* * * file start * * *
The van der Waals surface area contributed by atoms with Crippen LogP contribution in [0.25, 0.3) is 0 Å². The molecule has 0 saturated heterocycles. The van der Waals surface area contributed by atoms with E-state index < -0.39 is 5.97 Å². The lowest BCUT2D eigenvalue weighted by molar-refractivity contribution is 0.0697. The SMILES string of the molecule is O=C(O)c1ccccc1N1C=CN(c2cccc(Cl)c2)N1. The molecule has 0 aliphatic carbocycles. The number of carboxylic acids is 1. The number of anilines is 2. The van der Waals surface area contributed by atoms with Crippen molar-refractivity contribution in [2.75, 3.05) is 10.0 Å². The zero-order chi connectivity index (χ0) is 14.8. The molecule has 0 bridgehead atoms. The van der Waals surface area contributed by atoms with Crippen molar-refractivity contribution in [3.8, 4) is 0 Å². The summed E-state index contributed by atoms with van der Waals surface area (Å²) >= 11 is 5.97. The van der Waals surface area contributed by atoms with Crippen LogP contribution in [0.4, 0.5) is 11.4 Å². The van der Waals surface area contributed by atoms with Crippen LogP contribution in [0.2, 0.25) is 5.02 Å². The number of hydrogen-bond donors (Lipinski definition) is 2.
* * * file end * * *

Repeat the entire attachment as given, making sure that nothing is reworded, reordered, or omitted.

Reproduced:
The van der Waals surface area contributed by atoms with Crippen LogP contribution in [0.25, 0.3) is 0 Å². The molecule has 0 saturated heterocycles. The van der Waals surface area contributed by atoms with E-state index < -0.39 is 5.97 Å². The lowest BCUT2D eigenvalue weighted by molar-refractivity contribution is 0.0697. The SMILES string of the molecule is O=C(O)c1ccccc1N1C=CN(c2cccc(Cl)c2)N1. The molecule has 0 aliphatic carbocycles. The number of carboxylic acids is 1. The number of anilines is 2. The van der Waals surface area contributed by atoms with Crippen molar-refractivity contribution in [2.75, 3.05) is 10.0 Å². The zero-order chi connectivity index (χ0) is 14.8. The molecule has 0 bridgehead atoms. The van der Waals surface area contributed by atoms with Crippen molar-refractivity contribution in [3.8, 4) is 0 Å². The summed E-state index contributed by atoms with van der Waals surface area (Å²) >= 11 is 5.97. The van der Waals surface area contributed by atoms with Crippen LogP contribution in [0.4, 0.5) is 11.4 Å². The van der Waals surface area contributed by atoms with Crippen LogP contribution in [0.2, 0.25) is 5.02 Å². The number of hydrogen-bond donors (Lipinski definition) is 2.